Industrial waste salt is classified as hazardous waste to the environment. The organic impurity and its occurrence in industrial waste salt affect the salt resource utilization. In this paper, composition quantitative analysis, XRD, TG-DSC, SEM/FIB-SEM coupled with EDS, FTIR, XPS and GC-Ms were chosen to investigate the organic impurity and its occurrence in industrial waste salt. The organic impurities owe small proportion (1.77%) in the specimen and exhibit weak thermal stability within the temperature of 600°C. A clear definition of organic impurity, including 11 kinds of organic compounds, including aldehyde, benzene and its derivatives etc., were detected in the industrial waste salt. These organic impurities, owing (C-O/C-O-C, C-OH/C = O, C–C/CHx/C = C etc.)-containing function group substance, are mainly distributed both on the surface and inside of the salt particles. Meanwhile, the organic substance may combine with metal cations (Ni2+, Mg2+, Cu2+ etc.) through functional groups, such as hydroxide, carbonyl etc., which increases its stability in the industrial waste salt. These findings provide comprehensive information for the resource utilization of industrial waste salt from chemical industry etc.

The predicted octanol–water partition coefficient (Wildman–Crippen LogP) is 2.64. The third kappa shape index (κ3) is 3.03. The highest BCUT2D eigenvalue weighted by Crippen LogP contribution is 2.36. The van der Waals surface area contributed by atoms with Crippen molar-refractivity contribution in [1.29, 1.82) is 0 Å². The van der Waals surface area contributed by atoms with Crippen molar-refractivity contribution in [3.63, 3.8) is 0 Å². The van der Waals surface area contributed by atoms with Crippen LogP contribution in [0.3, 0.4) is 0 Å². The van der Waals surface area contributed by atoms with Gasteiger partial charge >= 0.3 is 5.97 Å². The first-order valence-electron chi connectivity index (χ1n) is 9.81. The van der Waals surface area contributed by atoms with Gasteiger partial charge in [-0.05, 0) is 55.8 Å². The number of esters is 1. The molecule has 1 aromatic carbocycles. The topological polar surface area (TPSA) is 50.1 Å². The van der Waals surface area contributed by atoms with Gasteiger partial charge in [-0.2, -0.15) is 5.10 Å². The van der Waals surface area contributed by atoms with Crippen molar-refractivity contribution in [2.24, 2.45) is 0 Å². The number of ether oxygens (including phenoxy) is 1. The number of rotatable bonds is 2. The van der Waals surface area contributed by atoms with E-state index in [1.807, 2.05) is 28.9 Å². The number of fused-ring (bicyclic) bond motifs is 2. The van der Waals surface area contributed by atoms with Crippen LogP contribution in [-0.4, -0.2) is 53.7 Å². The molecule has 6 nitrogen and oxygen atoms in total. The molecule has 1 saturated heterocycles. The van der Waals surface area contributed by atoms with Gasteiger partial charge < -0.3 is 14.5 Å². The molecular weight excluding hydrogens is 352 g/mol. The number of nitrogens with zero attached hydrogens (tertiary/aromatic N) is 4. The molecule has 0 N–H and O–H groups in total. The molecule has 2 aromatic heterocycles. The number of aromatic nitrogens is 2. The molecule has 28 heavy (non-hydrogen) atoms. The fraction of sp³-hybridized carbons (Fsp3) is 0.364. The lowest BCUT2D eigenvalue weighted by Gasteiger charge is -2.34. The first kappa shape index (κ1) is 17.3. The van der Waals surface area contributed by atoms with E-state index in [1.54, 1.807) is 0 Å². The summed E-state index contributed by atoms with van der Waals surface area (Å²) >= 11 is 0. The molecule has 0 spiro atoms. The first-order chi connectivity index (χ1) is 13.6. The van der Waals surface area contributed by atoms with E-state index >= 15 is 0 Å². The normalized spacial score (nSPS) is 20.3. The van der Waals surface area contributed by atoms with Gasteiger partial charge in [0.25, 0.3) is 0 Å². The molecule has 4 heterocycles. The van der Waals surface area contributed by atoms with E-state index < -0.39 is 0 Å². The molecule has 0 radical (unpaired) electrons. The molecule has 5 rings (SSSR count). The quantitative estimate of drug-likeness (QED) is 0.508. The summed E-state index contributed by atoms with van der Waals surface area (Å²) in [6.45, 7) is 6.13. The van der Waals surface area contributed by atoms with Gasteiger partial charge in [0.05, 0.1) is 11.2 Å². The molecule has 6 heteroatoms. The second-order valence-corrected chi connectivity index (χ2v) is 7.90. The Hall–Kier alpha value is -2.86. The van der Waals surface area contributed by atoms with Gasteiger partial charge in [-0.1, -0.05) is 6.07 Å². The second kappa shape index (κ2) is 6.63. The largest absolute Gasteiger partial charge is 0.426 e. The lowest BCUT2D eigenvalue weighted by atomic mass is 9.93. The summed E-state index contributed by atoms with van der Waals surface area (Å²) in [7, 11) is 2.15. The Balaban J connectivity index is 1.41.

1. Introduction